Tuesday, July 11, 2017

Correia X 2, I Feel Turrible, Charlie Mike

My Amazon review of the FIRST book may be read here.
My Amazon review of the SECOND book may be read here.

I have a VIOLENT reaction to that class of medications known as NSAIDS (non-steroidal, anti-inflammatory drugs). Just the briefest touch turns my innards into thunderstorms.

It wasn't always this way. I was able to discontinue narcotics for my chronic pain for almost a year, with the use of a particularly powerful NSAID called meloxicam. It brought my pain level down to the point that I averaged a half tablet of hydrocodone a week; before that, I was taking 165 mg of morphine daily. It wasn't until my gut started bleeding that I gave up on the meloxicam; unfortunately, my sensitivity to ONE NSAID extended to ALL NSAIDS, so now I can't even take aspirin.

And that extends to topical applications as well. I have some tenderness in my bicep tendon caused by a brief attempt at lifting weights - 10 pounds only! - and my doc suggested I try this cream. Well, I did. I don't know if it helped my tendon any, but it sure has destroyed my innards.

Out of a sense of delicacy, I will not attempt to describe my symptoms. You might very well imagine a tuba concert, but I couldn't possibly comment on that.

Well, it keeps me from wasting my time with such stuff as exercise. We did make it to church this weekend, and I was challenged to keep a close rein on what I watched and read, but other than that, I've been invalided. It matters not; Charlie Mike (Continue the Mission).

And therefore, I found the chance to read a couple of Larry Correia books I haven't noticed before. The fact that any of those existed was a bit of a surprise to me. Of COURSE, I read Monster Hunters, and the Grimnoir series, and Dead Six, and Son of the Black Sword, but I didn't even know The Malcontents were a thing. Don't know how that got by me. PERHAPS it's because they were originally just for table-top gamers; the Privateer Press edition includes the models. I know nothing about that aspect of life, due to poor planning on my part as a youth; hence, my review covers only the stories.

Into the Storm: I THOUGHT I was going to get a quick read, and then goodnight, with this book, because it only shows seven chapters in the Table of Contents. This is an artifact of reading e-Books. Unless you look at file size, and can do the conversion in your head, you have NO idea of length! Yes, there are only seven chapters, and only three of those are substantive, but these are some LONG chapters! They are so long that I got aggravated a couple of time with my reader. I'd accidently bump a control, and find myself at the top of the page, and then I have to swipe down for a minute to get back to where I left off. That's a function of big fingers, though, and should not be taken as a criticism of the book or my reader.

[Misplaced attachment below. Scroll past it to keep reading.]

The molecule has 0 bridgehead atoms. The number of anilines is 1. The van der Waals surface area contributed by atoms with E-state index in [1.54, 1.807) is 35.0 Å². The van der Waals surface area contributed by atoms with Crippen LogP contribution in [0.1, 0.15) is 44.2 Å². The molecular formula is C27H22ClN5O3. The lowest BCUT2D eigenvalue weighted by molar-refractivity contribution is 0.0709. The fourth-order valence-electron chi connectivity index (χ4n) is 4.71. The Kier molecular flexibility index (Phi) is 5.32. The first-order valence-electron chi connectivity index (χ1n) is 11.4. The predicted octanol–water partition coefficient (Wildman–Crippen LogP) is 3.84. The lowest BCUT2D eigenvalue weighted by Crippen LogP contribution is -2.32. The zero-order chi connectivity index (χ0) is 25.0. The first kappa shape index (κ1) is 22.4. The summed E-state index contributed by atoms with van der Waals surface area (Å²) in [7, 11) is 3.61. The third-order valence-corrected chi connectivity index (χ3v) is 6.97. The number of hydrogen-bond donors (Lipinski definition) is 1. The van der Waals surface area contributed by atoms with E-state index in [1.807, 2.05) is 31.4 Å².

The setting is best described in terms of weaponry, since there isn't any period in our timeline in which these customs exist. Fighting is done with swords, spears, and other sharp, pointy things. The king can afford the latest technology, so he has knights armed with lightning swords. And the mechanized element is represented by the warjack, an iron monstrosity, powered by coal, operating on verbal orders. And there are magical elements around, as well. A man can still get his brains dashed out by a rock, though.
The commanding officer is one Lieutenant Madigan, who was disgraced and nearly executed for his actions in the last palace coup. Not being a whiner, he does NOT offer the defense that the atrocity that brought him low was actually the work of someone else; he is of the opinion that command takes responsibility.
Being at the top of everyone's scut list, he gets the very worst jobs that are available. In this case, he is ordered to form up the Sixth Platoon, consisting of the cast-offs of every other outfit, and turn them into a fighting unit.

Dirty Dozen, right?

But, training works, as it always does. He has a hard time bringing his troops into play, because nobody trusts them, and there is a good bit of personal animosity running around.
Lots of good fighting and blowing stuff up.

Into The Wild.  Book Two begins with the troopers under the command of Lt. Cleasby. Formerly a rule-bound fop, his time with the company has hardened him, and he has earned the respect of the men.
Very interesting scene at the beginning, when he meets up with the academic leading the team he will be protecting. It starts as the typical bosh of a bookworm attempting to bully the grunts, but just when that's so irritating that you want to fling the book, uummm, not going to tell you. Spoilers, you know.

It seems a  rare find has been unearthed way out in the wild, wild forest, and this team is going to fetch it. Ranged against them are the forces of the avaricious original finder of the the artifact, and a tribe of pagan heathen monster people. Victory conditions:  rescue the artifact, and get the scientific party and troops to safety.

Even if it's NOT Owen with his weapons, and even if you AREN'T a gamer, there's still plenty here for you to enjoy.

Peace be on your household.

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